Bare Metal Stents

A stent is a tube shaped device placed in an artery to expand a blocked region to improve blood flow through the artery. A bare metal stent (BMS) is a stent without any drug coating. The first stents were made of stainless steel. Modern stents are made using a cobalt chromium allow or a platinum chromium allow to decrease the bulk size of the stent while providing increased strenght.

Stents come in a variety of patterns as noted in the image above. Some consideration with the design of stents include patterns that provide strong radial force to maintain the integrity of the inflated stent while also providing flexibility to accomodate delivery of the stent into the tortuous anatomy of the coronary artery. The shaded regions in the above images represent the cell space of the stent. Larger areas of cell space are known as open cell and are more flexible for delivery but can present with higher rates of restenosis in those areas. The smaller closed cell are not as easily deliverable but do provide better coverage of the blocked area.

When a stent is inserted into the atery and expanded in the region of a blockage, the procedure is known as "direct stenting". Some blockages may be too complicated to allow for direct stenting. When this occurs, balloon angioplasty may be required to predilate the blockage to allow the insertion of the stent. The stent is deployed in the same fashion as balloon angioplasty. When the stent platform is expanded, the balloon will expand the crimped stent to the edges of the arterial wall. The balloon is then deflated leaving the stent in place. The balloon platform is then pulled back into the guide catheter so that post stent dilation can be visualized for proper placement. Additional customization of the stent may be required to expand regions of the stent with non-compliant balloons to make sure the stent is fully deployed and match the proximal and distal segments of the artery.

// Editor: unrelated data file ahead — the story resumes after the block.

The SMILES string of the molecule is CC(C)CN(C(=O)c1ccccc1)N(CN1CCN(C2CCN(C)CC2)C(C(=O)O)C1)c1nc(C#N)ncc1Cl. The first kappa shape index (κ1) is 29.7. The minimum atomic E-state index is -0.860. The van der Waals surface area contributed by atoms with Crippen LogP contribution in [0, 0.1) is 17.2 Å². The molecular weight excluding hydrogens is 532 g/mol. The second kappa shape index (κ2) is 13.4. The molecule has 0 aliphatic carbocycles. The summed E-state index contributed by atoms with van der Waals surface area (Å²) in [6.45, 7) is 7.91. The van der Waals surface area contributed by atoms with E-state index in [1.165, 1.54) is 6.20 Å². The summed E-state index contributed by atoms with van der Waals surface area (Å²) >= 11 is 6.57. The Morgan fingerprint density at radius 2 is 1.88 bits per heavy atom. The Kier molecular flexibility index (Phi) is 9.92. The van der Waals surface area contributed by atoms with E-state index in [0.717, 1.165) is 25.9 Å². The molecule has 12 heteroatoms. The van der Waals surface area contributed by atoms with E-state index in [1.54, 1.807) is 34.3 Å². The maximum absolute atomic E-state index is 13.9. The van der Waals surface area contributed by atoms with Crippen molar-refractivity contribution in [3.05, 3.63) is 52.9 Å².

Complications with Stenting

  • Restenosis is the renarrowing of the artery due to immune responses to the foreign material. After stent deployment, cell proliferation will occur to cover the stent. Smooth muscle tussue may also develop at the stented region and can be severe enough to occlude the artery. One of the major contributors to restenosis is a stent that is undersize and not fully deployed against the walls of the artery.
  • Thrombosis occurs when clots form at the site of stent where the arterial wall is damaged from expansion during angioplasty. Antiplatelet therapy will help to minimize the roll of platelets to form a blood clot at the region of the stent until the artery forms a natural smooth layer of cells over the stent. Aspirin is a common antiplatelet drug used post stenting. Dual antiplatelet therapy will combine Aspirin with Clopidogrel (Plavix) or Ticagrelor (Brilinita) for up to a year or longer post stent placement.
  • Dissection occurs when the inner lining of the arterial wall splits or tears away form the atery. This is visualized as a haziness and or flap appearance during the post stent imaging. The dissected region compromises blood flow through the artery and must be treated before it lengthens and causes critical compromise of the artery. Treatment involves additional stenting along the dissected region
  • Plaque Shifting occurs when the plaque material underneath the intimal layer of the artery shifts past the stented region. Additional stenting may be required if the shifting is noticibly compromising blood flow through the artery.

Prep the Stent

  1. Carefully remove and inspect the stent/balloon catheter from the package.
  2. Attach a stopcock to the catheter inflation hub.
  3. Attach a syringe of 50% solution of contrast and heparinized saline to the stopcock.
  4. Open the stopcock and pull back negative pressure with the syringe.
  5. Carefully release the negative pressure allowing the balloon catheter to pull in the solution.
  6. Close the stopcock to the balloon catheter and purge any air out of the syringe.
  7. Repeat steps 4 to 6 a few times as necessary to remove air from the catheter.
  8. Carefully remove the stylet and stent/balloon cover from the catheter tip.
  9. Use the flushing needle and a syringe to flush the distal tip of the catheter with heparinized saline.
  10. Submerge the catheter in heparinized saline to activate any hydrophilic coating on the shaft of the catheter.


  • Baim, D.S. (2005) Grossman's Cardiac Catheterization, Angiography, and Intervention. (7th ed.). Philadelphia,Pa: Lippincott, Williams & Wilkins.
  • Kern, M. et al (2003) The Cardiac Catheterization Handbook (4th ed.). Philadelphia, Pa: Mosby.

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